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Spouses of alcoholics have two options — they can leave the alcoholic or they can seek help and understanding in order to live with the person they love.
Ann chose the second option. For several years Ann has been attending Al-Anon. Ann is not her real name and her identity is protected because Al-Anon is an anonymous group, but she agreed to share her personal struggles in an interview with the Whitecourt Star.
Going to Al-Anon has helped Ann deal with the devastating disease of alcoholism.
“Instead of trying to fix the alcoholic we are just trying to lead happier and more manageable lives ourselves,” she said.
“After being in Al-Anon myself it has allowed me to see the person instead of the disease. For many years I just saw the disease and it’s horrible. Now I can see the person again.”
Although there has been much discussion about alcoholism, it is widely considered a disease, just as most addictions are. Ann said she wanted to share her story for National Addictions Awareness Week, which was held Nov. 18-22.
Ann wants spouses, children, friends and family members of alcoholics to know there is help out there. There are other people living with the same disease as they are.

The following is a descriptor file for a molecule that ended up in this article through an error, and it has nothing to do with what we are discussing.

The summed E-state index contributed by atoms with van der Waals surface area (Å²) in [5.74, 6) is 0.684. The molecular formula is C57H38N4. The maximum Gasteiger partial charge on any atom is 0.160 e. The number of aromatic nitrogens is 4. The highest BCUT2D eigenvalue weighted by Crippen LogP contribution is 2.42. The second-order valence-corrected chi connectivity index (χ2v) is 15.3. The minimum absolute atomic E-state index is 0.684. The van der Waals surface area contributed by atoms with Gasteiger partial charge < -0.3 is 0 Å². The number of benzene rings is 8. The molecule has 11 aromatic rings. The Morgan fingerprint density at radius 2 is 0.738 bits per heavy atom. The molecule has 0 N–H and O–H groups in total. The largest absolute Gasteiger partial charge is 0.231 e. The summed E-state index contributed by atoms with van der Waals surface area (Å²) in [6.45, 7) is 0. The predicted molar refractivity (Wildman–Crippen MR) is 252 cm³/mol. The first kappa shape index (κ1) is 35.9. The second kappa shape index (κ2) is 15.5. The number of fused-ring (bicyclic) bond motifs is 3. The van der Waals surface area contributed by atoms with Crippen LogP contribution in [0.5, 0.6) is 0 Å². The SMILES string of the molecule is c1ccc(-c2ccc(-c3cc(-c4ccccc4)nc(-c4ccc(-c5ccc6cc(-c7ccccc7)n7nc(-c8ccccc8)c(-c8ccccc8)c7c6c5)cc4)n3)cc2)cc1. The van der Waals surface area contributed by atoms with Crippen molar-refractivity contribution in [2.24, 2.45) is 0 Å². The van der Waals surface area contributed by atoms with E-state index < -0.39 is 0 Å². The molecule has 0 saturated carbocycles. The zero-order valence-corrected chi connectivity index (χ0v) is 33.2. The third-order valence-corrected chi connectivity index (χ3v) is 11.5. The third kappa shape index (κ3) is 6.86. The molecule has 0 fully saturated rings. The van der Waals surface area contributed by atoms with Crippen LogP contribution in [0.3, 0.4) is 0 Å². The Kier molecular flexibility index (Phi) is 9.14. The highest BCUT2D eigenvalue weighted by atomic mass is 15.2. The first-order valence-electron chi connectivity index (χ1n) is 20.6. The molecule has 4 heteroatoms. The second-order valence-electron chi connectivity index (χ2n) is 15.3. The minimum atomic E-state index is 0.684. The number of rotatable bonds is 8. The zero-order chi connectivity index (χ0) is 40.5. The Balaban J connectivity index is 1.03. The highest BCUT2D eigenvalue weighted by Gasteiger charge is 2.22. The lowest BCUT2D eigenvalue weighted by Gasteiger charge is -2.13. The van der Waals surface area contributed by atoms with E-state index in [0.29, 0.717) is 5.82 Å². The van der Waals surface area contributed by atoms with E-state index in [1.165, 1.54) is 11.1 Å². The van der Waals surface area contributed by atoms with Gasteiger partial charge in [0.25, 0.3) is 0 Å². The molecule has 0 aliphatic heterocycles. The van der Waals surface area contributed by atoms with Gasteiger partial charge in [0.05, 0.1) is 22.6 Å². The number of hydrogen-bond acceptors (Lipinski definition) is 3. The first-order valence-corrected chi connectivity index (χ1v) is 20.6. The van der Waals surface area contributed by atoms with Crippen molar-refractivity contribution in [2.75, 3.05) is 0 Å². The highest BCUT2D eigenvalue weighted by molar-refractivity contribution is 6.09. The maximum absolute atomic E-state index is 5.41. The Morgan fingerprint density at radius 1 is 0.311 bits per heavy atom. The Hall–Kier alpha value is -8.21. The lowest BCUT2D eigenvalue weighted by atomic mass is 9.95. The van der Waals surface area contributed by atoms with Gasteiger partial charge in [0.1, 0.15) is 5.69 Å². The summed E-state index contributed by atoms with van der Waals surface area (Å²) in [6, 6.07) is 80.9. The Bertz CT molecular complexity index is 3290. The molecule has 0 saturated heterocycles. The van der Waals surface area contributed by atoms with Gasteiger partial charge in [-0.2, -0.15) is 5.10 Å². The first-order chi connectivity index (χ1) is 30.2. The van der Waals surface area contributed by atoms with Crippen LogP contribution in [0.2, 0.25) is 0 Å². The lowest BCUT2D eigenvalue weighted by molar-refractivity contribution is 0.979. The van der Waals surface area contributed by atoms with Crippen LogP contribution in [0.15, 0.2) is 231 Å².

“Alcoholism is a disease but the disease also affects the people around the alcoholic,” said Ann. “Just like alcoholism can distort the thinking of the alcoholic it can distort the thinking of the people around the alcoholic.”
Al-Anon is a support group for people living with an alcoholic. The focus of the group is not to blame the alcoholic or even focus on the drinker but rather to learn how to deal with the problem to live a happier life.
This past Saturday marked the one year anniversary of the death of University student Jordan Shirey. The cause of his death: alcohol poisoning. It was his 21st birthday. The tragedy did not result in any change to University policy, but binge drinking still remains a hot button issue within the University community. “Our policy is….
Those who suffer from alcohol addiction often continue to drink simply to forgo any withdrawal symptoms from occurring. Alcohol withdrawal syndrome is a potentially life threatening illness that can last for many days or even weeks following an individual’s decision to stop drinking but there is help. Many options are available for alcohol withdrawal symptoms treatment….
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Studies in recent years have demonstrated that binge drinking can decrease bone mass and bone strength, increasing the risk of osteoporosis. Now a Loyola University Stritch School of Medicine study has found a possible mechanism: Alcohol disturbs genes necessary for maintaining healthy bones. The findings could help in the development of new drugs to minimize….